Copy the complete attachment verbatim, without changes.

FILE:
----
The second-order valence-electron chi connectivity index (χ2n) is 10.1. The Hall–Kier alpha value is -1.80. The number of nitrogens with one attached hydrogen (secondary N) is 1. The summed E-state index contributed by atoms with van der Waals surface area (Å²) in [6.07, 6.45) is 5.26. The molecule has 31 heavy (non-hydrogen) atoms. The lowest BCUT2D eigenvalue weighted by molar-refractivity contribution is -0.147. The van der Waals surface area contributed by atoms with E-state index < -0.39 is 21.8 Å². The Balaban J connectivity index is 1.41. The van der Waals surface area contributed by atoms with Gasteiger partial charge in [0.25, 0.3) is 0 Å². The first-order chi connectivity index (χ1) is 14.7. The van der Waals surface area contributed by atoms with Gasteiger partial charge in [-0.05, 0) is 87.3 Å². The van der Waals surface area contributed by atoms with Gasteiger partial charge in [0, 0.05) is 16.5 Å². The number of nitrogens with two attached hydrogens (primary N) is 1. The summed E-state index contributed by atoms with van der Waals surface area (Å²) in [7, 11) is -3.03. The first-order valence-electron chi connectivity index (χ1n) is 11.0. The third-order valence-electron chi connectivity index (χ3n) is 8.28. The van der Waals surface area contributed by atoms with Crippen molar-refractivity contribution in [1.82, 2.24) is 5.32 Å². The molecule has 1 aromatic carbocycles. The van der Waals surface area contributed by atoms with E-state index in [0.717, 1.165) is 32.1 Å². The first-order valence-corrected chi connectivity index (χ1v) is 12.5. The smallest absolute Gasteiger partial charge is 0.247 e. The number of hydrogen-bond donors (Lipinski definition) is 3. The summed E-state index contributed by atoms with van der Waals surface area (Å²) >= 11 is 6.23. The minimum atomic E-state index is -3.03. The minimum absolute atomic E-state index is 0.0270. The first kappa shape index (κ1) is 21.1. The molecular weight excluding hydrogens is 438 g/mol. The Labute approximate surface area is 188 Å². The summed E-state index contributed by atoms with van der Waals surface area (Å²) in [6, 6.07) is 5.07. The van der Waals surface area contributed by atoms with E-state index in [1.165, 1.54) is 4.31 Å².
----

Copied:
The second-order valence-electron chi connectivity index (χ2n) is 10.1. The Hall–Kier alpha value is -1.80. The number of nitrogens with one attached hydrogen (secondary N) is 1. The summed E-state index contributed by atoms with van der Waals surface area (Å²) in [6.07, 6.45) is 5.26. The molecule has 31 heavy (non-hydrogen) atoms. The lowest BCUT2D eigenvalue weighted by molar-refractivity contribution is -0.147. The van der Waals surface area contributed by atoms with E-state index < -0.39 is 21.8 Å². The Balaban J connectivity index is 1.41. The van der Waals surface area contributed by atoms with Gasteiger partial charge in [0.25, 0.3) is 0 Å². The first-order chi connectivity index (χ1) is 14.7. The van der Waals surface area contributed by atoms with Gasteiger partial charge in [-0.05, 0) is 87.3 Å². The van der Waals surface area contributed by atoms with Gasteiger partial charge in [0, 0.05) is 16.5 Å². The number of nitrogens with two attached hydrogens (primary N) is 1. The summed E-state index contributed by atoms with van der Waals surface area (Å²) in [7, 11) is -3.03. The first-order valence-electron chi connectivity index (χ1n) is 11.0. The third-order valence-electron chi connectivity index (χ3n) is 8.28. The van der Waals surface area contributed by atoms with Crippen molar-refractivity contribution in [1.82, 2.24) is 5.32 Å². The molecule has 1 aromatic carbocycles. The van der Waals surface area contributed by atoms with E-state index in [0.717, 1.165) is 32.1 Å². The first-order valence-corrected chi connectivity index (χ1v) is 12.5. The smallest absolute Gasteiger partial charge is 0.247 e. The number of hydrogen-bond donors (Lipinski definition) is 3. The summed E-state index contributed by atoms with van der Waals surface area (Å²) >= 11 is 6.23. The minimum atomic E-state index is -3.03. The minimum absolute atomic E-state index is 0.0270. The first kappa shape index (κ1) is 21.1. The molecular weight excluding hydrogens is 438 g/mol. The Labute approximate surface area is 188 Å². The summed E-state index contributed by atoms with van der Waals surface area (Å²) in [6, 6.07) is 5.07. The van der Waals surface area contributed by atoms with E-state index in [1.165, 1.54) is 4.31 Å².